Tips and advice

How to buy or transfer a personalised number plate

Treasured, cherished or vanity – whatever they’re called, personalised number plates are big business. We explain all you need to know

Overfinch Range Rover - front

A private number plate is a common way for people to personalise their vehicle. Sometimes known as a personalised number plate, the design must fit a legal format as issued by the DVLA. Some companies use cheap personalised number plates to identify vehicles in a fleet simply using either sequential numbers or letters; a useful trick when you have a UK fleet of white vans..

A personalised number plate can vary widely in cost depending on its desirability. The cheapest plates can cost from around £200 but the most popular can be upwards of six figures.

Am I restricted on what letter/number combination I can use?

Yes, there are four distinct number plate styles that can currently be purchased from the DVLA. There is also the Northern Irish-style which is legal to use throughout the UK. In fact if your car was originally registered in Northern Ireland it most likely still has the Northern Irish-style number plate.

3D and 4D number plates: are they legal and what's the difference?

The five styles each have names. First there is ‘current’ style. This is the same as a new car would get today: two letters followed by two numbers and then a further three letters. When choosing between ‘current’ style number plates you should be aware that the two numbers are restricted. For example a ‘10’ or ‘11’ will be an option but a ‘45’’ or ‘50’ is not. This is because these numbers have not yet been issued in the ‘current’ style.

Second, there is the ‘prefix’ style, these were used before September 2001 and have a letter followed by one, two, or three numbers, and then three letters. An example being ‘A123 ABC’.

The ‘suffix’ style number plates were used prior to 1983 and are the opposite of ‘prefix’, so you begin with three letters, then have one, two, or three numbers, and then finally a letter. An example is ‘ABC 123A’.

Finally there are dateless number plates and Northern Irish number plates. Both of these can be fitted to a car of any age as the letter and numbers do not represent the year the vehicle was registered. A dateless number plate is three letters and three numbers (ABC 123), although some very rare, and very expensive versions can be a number and letter, for example ‘A 1’. Northern Irish number plates always contain the letters ‘I’ or ‘Z’ and are three letters followed by up to four numbers (1-9999), an example being ‘AZA 9999’.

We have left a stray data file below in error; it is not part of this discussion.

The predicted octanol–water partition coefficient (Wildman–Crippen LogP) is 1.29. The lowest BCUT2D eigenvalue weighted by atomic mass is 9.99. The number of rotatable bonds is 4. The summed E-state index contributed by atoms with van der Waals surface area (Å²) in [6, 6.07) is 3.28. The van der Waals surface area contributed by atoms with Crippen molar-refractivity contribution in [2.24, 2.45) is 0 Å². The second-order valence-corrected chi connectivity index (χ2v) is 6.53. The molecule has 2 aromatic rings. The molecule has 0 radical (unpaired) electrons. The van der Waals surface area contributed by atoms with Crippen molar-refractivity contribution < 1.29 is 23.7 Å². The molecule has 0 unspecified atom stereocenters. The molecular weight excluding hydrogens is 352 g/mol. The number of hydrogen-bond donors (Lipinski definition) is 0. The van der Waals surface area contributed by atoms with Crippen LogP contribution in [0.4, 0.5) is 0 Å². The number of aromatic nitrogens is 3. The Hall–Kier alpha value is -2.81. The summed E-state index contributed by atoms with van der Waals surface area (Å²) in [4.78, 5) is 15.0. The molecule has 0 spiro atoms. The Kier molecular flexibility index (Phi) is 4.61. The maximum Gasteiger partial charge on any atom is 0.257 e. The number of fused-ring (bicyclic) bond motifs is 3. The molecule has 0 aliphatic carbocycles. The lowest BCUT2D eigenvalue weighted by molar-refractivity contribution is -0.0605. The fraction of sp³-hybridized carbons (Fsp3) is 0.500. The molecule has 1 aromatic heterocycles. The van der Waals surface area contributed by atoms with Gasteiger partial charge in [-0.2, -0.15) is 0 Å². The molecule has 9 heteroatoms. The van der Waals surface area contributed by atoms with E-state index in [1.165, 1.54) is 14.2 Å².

Are there any restrictions on what number plate I can buy?

Yes. It is important to remember that a number plate that was issued for vehicles of a certain year can only be placed on cars of that age or newer. For example, if you buy a number plate of the newer ‘suffix’ design and it is ‘XX02 XXX’, the number plate can not be placed on a vehicle that is older than March 1st 2002 because that is the oldest a car could be when this plate was issued. The same for the old ‘prefix’ style; the number plate M123 ABC, can not be fitted to cars older than August 1994 because ‘M’ was assigned to vehicles registered between then and July 1995.

The DVLA also bans a variety of number plates each year before making them available because they deem them too offensive.

PCP vs HP – which type of car finance is right for you?

It is legal to fit a number plate to a vehicle that is newer than the number plate age. Using our ‘XX02 XXX’ number plate, you could fit it to a car registered in 2016 without a problem because the car is much younger than the number plate would suggest. This restriction exists to stop people making an old car appear younger with a later registration plate that could fool an unsuspecting buyer into thinking they are getting a newer car than they really are.

How do I buy a personalised number plate?

There are three ways you can buy a personalised number plate. The first is to buy directly from the DVLA, the second is to use a company or broker and the third is to buy privately.

Buying from the DVLA

Buying directly from the DVLA means cutting out the middleman, meaning at least one less fee to pay. The DVLA’s dedicated website has an excellent search tool that allows you to enter your criteria and browse a collection of plates that meet (or almost meet) your search terms. 

A way to potentially make a big saving is via the DVLA’s number-plate auctions, which are held periodically. These are either physical auctions - where you can bid in person, online or over the phone - or Timed auctions. Timed auctions are similar to those on typical online auction sites, where you place a highest-bid that cannot be seen by others and then the system bids on your behalf up to this maximum amount.

Buying from a broker

There are several companies out there that buy and sell personalised number plates. If you can’t find the plate you’re after on the DVLA’s website, it’s worth searching brokers’ websites. Number plates sold through brokers tend to be more expensive than those sold directly by the DVLA, as you’ll essentially be paying for two lots of profit: the DVLA’s original price and the broker’s mark-up.